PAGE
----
The Angolan success story is not something that one can easily brush off. The West African nation is currently the second largest oil producer in Africa and is an OPEC member as well. The country exports 1.8 billion barrels of crude oil per day and that is more than many countries in the Middle East as well. With that in mind, it might be interesting to note that Chevron (NYSE:CVX) is one of the top producers of oil in Angola. The company loads two 920,000 barrel tankers each month and the number is only increasing.
The 920,000 barrels are drilled at the Kuito offshore oil terminal, where the company discovered a fault with a mooring line. Chevron's Cabinda Gulf Oil Company declared a force majeure in order to conduct maintenance work. Many people have cited concerns about the suspension of work, as Angolan authorities are known to take things very seriously when obligations are not met. This will not have long-term effects on Chevron's fundamentals. However, it may cause short-term fluctuations until the production is back to normalcy.
Angola is one of the most volatile African nations and has just emerged from a civil war. The country has seen a sudden influx of wealth generated from its oil and gas resources and has often been criticized for its violence, corruption and bureaucracy. Nevertheless, companies like Chevron have helped the nation to achieve the status of a major oil producing nation.
If Chevron is unable to meet its obligations temporarily, the country's authorities will not be able to do much. By declaring force majeure at the Kuito offshore oil terminal, Chevron has ensured that it will not have to face any legal complications. This may sound like a no-brainer to most people, but when it comes to Angola, things can go really wrong. Much of the power is vested in few individuals who have ties with former rebel groups. These groups are known to be violent and have often stolen crude oil from pipelines and tankers, often with the knowledge of authorities.
The situation is not as bad as it is in Nigeria at the moment, but it is still something that causes concern to most observers. Moreover, Angola's growing inequality has led many poor Angolans to hold a grudge against people they see as operatives of the ruling class. This includes Chevron and its executives, who are often at the mercy of both Angolan employees and the government. Of course, Chevron has often insisted that its business is secure in Angola and that the Angolan authorities are supportive to its interests.
It is quite true as well, but it is always useful to understand the risks associated with foreign governments and their local political atmosphere. At the moment, Angola is still a volatile country where failing to meet obligations can result in a situation where a company like Chevron will have to seek considerable legal assistance. The force majeure will likely help the company to insulate itself against any untoward accusations from the government authorities. The next step probably would be to ensure that the mooring line holds its ships together in place.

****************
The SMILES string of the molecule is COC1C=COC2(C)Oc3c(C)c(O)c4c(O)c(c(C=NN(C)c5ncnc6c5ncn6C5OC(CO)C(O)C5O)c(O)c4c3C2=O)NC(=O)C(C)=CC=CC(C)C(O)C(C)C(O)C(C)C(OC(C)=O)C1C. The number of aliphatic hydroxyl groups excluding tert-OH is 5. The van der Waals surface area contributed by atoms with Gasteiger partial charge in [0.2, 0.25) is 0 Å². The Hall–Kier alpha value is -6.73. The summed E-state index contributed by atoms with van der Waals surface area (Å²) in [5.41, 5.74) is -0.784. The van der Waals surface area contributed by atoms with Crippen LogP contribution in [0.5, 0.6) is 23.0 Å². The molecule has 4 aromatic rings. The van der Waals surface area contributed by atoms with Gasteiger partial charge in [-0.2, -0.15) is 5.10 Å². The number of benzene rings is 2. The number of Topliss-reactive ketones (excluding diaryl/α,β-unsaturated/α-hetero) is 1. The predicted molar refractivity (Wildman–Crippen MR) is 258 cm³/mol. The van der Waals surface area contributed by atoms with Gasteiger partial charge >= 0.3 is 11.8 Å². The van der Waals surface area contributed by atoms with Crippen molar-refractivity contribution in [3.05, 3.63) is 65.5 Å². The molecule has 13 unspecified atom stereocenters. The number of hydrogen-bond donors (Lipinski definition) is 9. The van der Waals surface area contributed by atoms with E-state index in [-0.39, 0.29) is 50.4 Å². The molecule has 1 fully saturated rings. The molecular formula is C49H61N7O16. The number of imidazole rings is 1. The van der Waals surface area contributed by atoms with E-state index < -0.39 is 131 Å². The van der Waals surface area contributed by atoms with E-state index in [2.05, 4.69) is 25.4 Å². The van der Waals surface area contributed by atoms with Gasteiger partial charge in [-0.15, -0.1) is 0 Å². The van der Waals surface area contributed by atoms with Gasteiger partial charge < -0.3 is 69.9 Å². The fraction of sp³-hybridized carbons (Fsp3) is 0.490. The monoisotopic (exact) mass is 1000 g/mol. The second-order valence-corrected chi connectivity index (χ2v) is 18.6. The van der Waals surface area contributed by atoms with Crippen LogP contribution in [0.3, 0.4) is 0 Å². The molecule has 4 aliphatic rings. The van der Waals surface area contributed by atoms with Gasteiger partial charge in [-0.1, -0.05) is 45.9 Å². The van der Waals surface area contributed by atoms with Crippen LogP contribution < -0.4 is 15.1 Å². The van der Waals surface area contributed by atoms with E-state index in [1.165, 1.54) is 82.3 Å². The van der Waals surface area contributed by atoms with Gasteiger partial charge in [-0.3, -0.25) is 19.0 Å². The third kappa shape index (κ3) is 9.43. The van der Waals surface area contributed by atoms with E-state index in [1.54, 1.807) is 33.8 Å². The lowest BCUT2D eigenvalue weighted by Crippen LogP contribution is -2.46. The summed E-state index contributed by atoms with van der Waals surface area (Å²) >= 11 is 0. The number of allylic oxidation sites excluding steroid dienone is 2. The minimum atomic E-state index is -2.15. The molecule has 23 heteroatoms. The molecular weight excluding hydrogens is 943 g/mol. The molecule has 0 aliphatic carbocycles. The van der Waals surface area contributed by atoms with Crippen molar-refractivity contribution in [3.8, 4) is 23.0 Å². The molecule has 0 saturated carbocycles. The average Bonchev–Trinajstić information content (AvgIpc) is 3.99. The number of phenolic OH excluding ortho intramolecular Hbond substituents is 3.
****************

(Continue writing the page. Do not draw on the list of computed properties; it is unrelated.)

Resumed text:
When Chevron manages to get its mooring line fixed, the production levels will hit previous levels of 920,000 barrels a month again. This number is very crucial for Chevron to assure its investors that things are going smoothly in Angola. I do not expect this force majeure to have a significant effect on the way Chevron's fundamentals appear. In fact, the Angolan development will have no effect whatsoever on Chevron's numbers but it only makes investors step back and think how careful the company really is, when it comes to ensuring that foreign governments do not take the company hostage, when unscheduled hurdles occur in production.
Fundo Soberano de Angola, or FSDEA overlooks foreign investments in Angola and is managed by a 3-member board. The new agency will oversee foreign oil companies like Exxon Mobil (NYSE:XOM), BP (NYSE:BP), Total (NYSE:TOT), Petrobras (NYSE:PBR) and Chevron. Exxon Mobil's presence in Angola is overseen by its affiliate, Esso Exploration Angola (Block 15) Limited (Esso Angola). Through that agency, Exxon has explored and drilled for almost 15 years and it recently celebrated its 15th anniversary in Luanda. The company was awarded Block 15 in 1994, and it has been going strong ever since.
BP on the other hand is taking education of Angolans very seriously. In 2007, it launched the first ever Master's of Law Degree (LLM) in Oil & Gas, affiliated to the Faculty of Law of Agostinho Neto University. The graduates have found work at oil rigs. Total recently sold 9.99% of its indirect interest in Angola Block 14 to Inpex Corporation. The move was widely seen as an unwise decision, especially when Angola started a sovereign wealth fund with $5 billion. Meanwhile, Petrobras has reached an accord to sell its African assets. The company has been on a selling spree in order to divest its smaller fields. Petrobras' restructuring strategy is seen as a move towards concentrating on its larger oil fields.
Chevron's fundamentals are directly influenced by its portfolios abroad. Considering the impasse in Angola, we may expect short-term fluctuations in the way its shares are traded. At the moment, Chevron trades at $106 and has a price to book ratio of 1.56. The company's price to sales ratio is 0.92, which indicates that it can do better than it is at the moment, and there is scope for growth. Chevron will also have to catch up with its rivals by exploring in newer fields and producing more. With a profit margin of 10.70% and an operating margin of 15.72%, the company is still a good bet for investors. Chevron's total cash is $22 billion and its operating cash flow is $35 billion. Its total debt is $12.34 billion, which is not a huge liability. In the end, Chevron's numbers are still impressive enough and a great investment option.